ste-derived system studied by a Dane, in the early years of the century, was revealed to be too delicate and difficult to clean, so after a pilot production of a few thousand copies (Walther Model 70,000 and 10,000 of Mauser), both rifles, appeared as a more modern, were removed and distributed to second-line troops. Of the two models, the Walther was considered better: especially the shutter (derived from that used in the Soviet machine gun Degtyarev), was robust and able to withstand without problems pressure from the powerful German ordinance cartridge caliber 7 92x57.
Countries who used the Mauser 98
* Nazi Germany * Germany * Argentina * Belgium * Bolivia * Brazil * Czechoslovakia * Chile * China * Costa Rica * Spain * Ethiopia * Hungary * Iran * Israel * Mexico * Peru * Dominican Republic * Poland * Romania * Sweden * Thailand * Uruguay * Venezuela *
Republic of China in the form of the Chiang Kai-shek rifle.
Poland Made in Państwowa Fabryka Karabinów in Warsaw and Fabryka Broni in Radom
The Gewehr 98 or model 98 (M98) rifle is a manually operated, magazine fed, controlled-feed bolt-action rifle, 1,250 mm (49 in) in length and 4.09 kg (9 lb) in weight. It has a 740 mm (29 in) long rifled barrel and carries 5 rounds ammunition in an internal magazine. The Gewehr 98 has two sling swivels, open front sights, and a curved tangent-type rear sight, known as the Lange Visier.
The controlled-feed bolt-action of the Gewehr 98 is a distinct feature and is regarded as one of the major bolt-action system designs.
M98 controlled-feed bolt-action system
M 98 controlled-feed bolt-action system; a = chamber, b = front main locking lugs recess, c = receiver, d = internal magazine spring, e = ammunition stripper clip, f = bolt group, g = firing pin, h = pistol grip.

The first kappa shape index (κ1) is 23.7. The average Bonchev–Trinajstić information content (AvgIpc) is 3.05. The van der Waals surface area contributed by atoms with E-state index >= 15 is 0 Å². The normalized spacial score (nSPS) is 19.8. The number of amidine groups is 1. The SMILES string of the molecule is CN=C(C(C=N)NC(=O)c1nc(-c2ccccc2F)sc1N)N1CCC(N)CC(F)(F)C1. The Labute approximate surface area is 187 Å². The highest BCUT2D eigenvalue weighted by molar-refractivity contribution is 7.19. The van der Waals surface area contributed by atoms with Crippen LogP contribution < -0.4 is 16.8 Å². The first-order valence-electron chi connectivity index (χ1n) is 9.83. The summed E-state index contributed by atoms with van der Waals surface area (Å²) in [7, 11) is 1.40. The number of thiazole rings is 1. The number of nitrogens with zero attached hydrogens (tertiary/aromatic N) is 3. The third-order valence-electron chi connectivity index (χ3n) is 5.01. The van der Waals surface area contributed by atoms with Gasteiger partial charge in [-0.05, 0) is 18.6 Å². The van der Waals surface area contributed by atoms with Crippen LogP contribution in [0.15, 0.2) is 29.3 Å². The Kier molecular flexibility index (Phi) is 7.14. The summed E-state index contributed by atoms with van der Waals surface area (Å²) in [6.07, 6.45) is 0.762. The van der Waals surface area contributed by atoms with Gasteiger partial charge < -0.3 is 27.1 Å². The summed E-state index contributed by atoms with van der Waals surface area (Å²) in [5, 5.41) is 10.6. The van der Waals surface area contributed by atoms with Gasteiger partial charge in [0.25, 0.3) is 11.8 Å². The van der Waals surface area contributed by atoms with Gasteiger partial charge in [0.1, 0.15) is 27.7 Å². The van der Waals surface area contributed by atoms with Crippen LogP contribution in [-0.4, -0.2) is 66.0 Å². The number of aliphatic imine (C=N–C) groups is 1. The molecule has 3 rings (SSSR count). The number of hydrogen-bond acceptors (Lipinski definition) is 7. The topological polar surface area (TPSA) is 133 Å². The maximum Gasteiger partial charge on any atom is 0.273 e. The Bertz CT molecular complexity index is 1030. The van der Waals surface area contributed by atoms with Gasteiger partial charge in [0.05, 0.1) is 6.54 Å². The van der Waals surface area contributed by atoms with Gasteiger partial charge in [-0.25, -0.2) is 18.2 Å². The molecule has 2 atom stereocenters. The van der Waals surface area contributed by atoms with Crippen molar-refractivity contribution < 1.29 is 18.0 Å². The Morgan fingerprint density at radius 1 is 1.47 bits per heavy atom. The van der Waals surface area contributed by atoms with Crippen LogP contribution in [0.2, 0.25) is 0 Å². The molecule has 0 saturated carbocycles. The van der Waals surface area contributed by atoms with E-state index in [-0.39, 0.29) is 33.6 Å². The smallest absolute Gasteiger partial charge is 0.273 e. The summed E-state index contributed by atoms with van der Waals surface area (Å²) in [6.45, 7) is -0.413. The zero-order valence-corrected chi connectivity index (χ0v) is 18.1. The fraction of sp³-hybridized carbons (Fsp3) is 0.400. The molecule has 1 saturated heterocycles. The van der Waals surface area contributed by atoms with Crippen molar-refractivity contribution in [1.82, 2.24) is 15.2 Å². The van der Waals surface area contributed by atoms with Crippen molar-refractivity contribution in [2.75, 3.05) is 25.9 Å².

Mauser M 98, bolt group.
Mauser M 98, bolt and firing pin and safety mechanism field stripped.
German World War I 5 round stripper clip with 7.92x57mm IS cartridges.
The controlled-feed Mauser M98 bolt-action system is a simple, strong, safe, and well-thought-out design that inspired other military and hunting/sporting rifle designs that became available during the 20th century. A drawback of the M98 system is that it can not be cheaply mass produced very easily. Some other bolt-action designs (e.g. the Lee Enfield) offer trained operators a slightly faster rate of fire.
The M98 system consists of a receiver that serves as the system's shroud and a bolt group of which the bolt body has three locking lugs, two large main lugs at the bolt head and a third safety lug at the rear of the bolt which serves as a backup in case the primary locking lugs failed. This third lug is a distinctive feature and was not present on previous Mauser bolt-action designs. The two main locking lugs are positioned opposed to each other and display a locking surface of 56 mm², whilst the third safety lug normally plays no part in locking the action to avoid asymmetric and hence unbalanced bolt thrust forces. The diameter of the receiver was also enlarged compared to previous Mauser receivers for additional strength and safety. The bolt handle is permanently attached to the bolt and on the Gewehr 98 is straight and protrudes out.